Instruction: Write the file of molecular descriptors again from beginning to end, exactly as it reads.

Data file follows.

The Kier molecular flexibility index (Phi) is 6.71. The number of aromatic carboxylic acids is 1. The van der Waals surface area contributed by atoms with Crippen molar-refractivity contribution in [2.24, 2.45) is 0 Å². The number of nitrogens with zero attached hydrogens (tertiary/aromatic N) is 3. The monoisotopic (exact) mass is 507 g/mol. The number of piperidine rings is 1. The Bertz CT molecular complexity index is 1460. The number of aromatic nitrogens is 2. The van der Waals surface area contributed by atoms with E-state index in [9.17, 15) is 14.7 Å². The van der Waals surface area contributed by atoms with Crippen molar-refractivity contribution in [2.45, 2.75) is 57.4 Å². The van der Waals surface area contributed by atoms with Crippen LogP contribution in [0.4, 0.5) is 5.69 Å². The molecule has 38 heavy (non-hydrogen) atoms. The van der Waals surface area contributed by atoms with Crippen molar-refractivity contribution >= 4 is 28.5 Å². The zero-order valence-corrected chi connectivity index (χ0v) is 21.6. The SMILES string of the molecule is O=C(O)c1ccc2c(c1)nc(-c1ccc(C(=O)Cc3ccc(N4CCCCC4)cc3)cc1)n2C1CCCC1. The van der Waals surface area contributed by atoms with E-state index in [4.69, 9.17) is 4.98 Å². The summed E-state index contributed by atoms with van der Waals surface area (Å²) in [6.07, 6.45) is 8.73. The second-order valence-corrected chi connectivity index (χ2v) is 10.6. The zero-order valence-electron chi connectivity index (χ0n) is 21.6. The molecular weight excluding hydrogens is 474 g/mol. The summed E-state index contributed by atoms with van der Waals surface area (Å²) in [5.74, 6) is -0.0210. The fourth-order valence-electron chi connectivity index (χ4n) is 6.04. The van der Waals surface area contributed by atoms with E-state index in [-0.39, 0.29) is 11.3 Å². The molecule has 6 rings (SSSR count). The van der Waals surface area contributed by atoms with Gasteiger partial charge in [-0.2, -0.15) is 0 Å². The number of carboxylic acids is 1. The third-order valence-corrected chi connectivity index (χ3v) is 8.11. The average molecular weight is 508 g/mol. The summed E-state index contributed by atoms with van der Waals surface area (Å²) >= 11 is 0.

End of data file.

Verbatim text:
The Kier molecular flexibility index (Phi) is 6.71. The number of aromatic carboxylic acids is 1. The van der Waals surface area contributed by atoms with Crippen molar-refractivity contribution in [2.24, 2.45) is 0 Å². The number of nitrogens with zero attached hydrogens (tertiary/aromatic N) is 3. The monoisotopic (exact) mass is 507 g/mol. The number of piperidine rings is 1. The Bertz CT molecular complexity index is 1460. The number of aromatic nitrogens is 2. The van der Waals surface area contributed by atoms with E-state index in [9.17, 15) is 14.7 Å². The van der Waals surface area contributed by atoms with Crippen molar-refractivity contribution in [2.45, 2.75) is 57.4 Å². The van der Waals surface area contributed by atoms with Crippen LogP contribution in [0.4, 0.5) is 5.69 Å². The molecule has 38 heavy (non-hydrogen) atoms. The van der Waals surface area contributed by atoms with Crippen molar-refractivity contribution >= 4 is 28.5 Å². The zero-order valence-corrected chi connectivity index (χ0v) is 21.6. The SMILES string of the molecule is O=C(O)c1ccc2c(c1)nc(-c1ccc(C(=O)Cc3ccc(N4CCCCC4)cc3)cc1)n2C1CCCC1. The van der Waals surface area contributed by atoms with E-state index in [4.69, 9.17) is 4.98 Å². The summed E-state index contributed by atoms with van der Waals surface area (Å²) in [6.07, 6.45) is 8.73. The second-order valence-corrected chi connectivity index (χ2v) is 10.6. The zero-order valence-electron chi connectivity index (χ0n) is 21.6. The molecular weight excluding hydrogens is 474 g/mol. The summed E-state index contributed by atoms with van der Waals surface area (Å²) in [5.74, 6) is -0.0210. The fourth-order valence-electron chi connectivity index (χ4n) is 6.04. The van der Waals surface area contributed by atoms with E-state index in [-0.39, 0.29) is 11.3 Å². The molecule has 6 rings (SSSR count). The van der Waals surface area contributed by atoms with Gasteiger partial charge in [-0.2, -0.15) is 0 Å². The number of carboxylic acids is 1. The third-order valence-corrected chi connectivity index (χ3v) is 8.11. The average molecular weight is 508 g/mol. The summed E-state index contributed by atoms with van der Waals surface area (Å²) >= 11 is 0.